Vitamin D Exposure in Childhood Linked to Age at Onset of MS

Jim Kling

June 10, 2010

June 10, 2010 (San Antonio, Texas) — Levels of childhood sun exposure and the presence or absence of cod liver oil supplements predict age at onset of multiple sclerosis (MS), a new study suggests.

"There's been demonstrated to be a north–south gradient in multiple sclerosis incidence, and migrating later on in life, even after a diagnosis of MS, from a colder to a warmer climate, has been associated with an improvement in disease course," Walter Royal, III, MD, associate director for research at the Veterans Affairs MS Center of Excellence, East, Baltimore, MD, who presented the work here at the Consortium of Multiple Sclerosis Centers 24th Annual Conference and the Third Joint Meeting of Americas Committee for Treatment and Research in Multiple Sclerosis, told Medscape Neurology.

Vitamin D is known to affect immune system functions that appear to benefit MS and other autoimmune diseases. The new research further demonstrates that "early experience can have a lasting effect," Dr. Royal added.

Reduced MS Risk

Previous studies have shown that childhood sun exposure and cod liver oil supplements are associated with reduced risk of developing MS. In this report, the researchers examined a national cohort of veterans to determine whether these environmental factors affected the timing of symptom onset.

Participants were recruited from the nationally representative Veterans Health Administration Multiple Sclerosis Surveillance Registry, which includes age at MS symptom onset, disease subtype, home address location history, sun exposure, and intake of high vitamin D–content foods. All information was available by 5-year increments.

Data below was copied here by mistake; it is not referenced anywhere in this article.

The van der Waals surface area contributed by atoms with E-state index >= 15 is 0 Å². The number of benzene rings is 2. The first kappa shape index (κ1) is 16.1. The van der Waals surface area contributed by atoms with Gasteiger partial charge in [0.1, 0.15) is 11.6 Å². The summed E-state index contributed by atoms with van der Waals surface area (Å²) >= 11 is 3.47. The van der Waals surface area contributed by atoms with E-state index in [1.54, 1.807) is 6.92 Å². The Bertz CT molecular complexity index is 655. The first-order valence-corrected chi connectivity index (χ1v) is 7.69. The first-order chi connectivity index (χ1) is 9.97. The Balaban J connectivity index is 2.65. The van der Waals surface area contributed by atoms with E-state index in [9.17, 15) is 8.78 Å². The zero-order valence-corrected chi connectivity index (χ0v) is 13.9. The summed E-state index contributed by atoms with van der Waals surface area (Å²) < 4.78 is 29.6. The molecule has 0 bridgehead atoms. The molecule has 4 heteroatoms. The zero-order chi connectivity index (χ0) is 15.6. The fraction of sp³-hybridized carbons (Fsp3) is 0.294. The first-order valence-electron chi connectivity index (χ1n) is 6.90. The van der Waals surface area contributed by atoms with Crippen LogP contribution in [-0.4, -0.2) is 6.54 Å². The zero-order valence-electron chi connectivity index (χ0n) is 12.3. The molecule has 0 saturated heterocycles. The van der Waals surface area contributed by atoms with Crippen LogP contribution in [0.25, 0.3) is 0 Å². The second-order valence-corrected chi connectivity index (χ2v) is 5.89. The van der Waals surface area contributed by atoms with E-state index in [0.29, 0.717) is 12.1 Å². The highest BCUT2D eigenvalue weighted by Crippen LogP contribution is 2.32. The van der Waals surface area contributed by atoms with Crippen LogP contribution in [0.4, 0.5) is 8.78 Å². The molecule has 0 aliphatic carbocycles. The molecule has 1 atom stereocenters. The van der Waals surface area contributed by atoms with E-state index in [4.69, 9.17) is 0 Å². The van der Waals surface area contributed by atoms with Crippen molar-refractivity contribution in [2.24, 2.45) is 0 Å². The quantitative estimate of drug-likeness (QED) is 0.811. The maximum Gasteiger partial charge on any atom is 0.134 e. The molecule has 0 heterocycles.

For each participant, the researchers estimated past sun exposures for fall/winter and spring/summer seasons. They used latitude, altitude, and ultraviolet radiation count of the reported home residences to estimate solar radiation exposure. Multiple regression analysis was then used to link these variables to age at MS onset. The study included 948 patients with relapsing MS.

For those living in low– to medium–solar radiation areas, the researchers found a significant association between earlier age at onset of symptoms and sun exposure in the fall/winter season between the ages of 6 and 15 years (2.3 years average earlier onset; P = .01). Intake of cod liver oil during childhood produced a 3-year delay in onset (P = .01).

Vitamin D levels are frequently low in patients with MS, and physicians often prescribe supplements. The results of this study imply that such the strategy should be successful in changing the course of the disease, and that children of patients with MS should receive vitamin D supplements, according to Dr. Royal.

Time in the Sun

However, given the concerns today about sun exposure, many children are encouraged to spend less time in the sun, or to wear skin protection when they do. MS also has a relatively low family incidence, so identifying at-risk children is difficult, according to James Simsarian, MD, director of the Multiple Sclerosis Program at the Neurology Center of Fairfax, Virginia, who attended the session here.

"We've always talked about environmental factors at play [in developing MS], and [vitamin D exposure] could be one of them," Dr. Simsarian told Medscape Neurology.

The study did not receive commercial support. Dr. Prieto and Dr. Schapiro have disclosed no relevant financial relationships.

Consortium of Multiple Sclerosis Centers (CMSC) 24th Annual Conference and the Third Joint Meeting of Americas Committee for Treatment and Research in Multiple Sclerosis (ACTRIMS): Abstract S89. Presented June 4, 2010.

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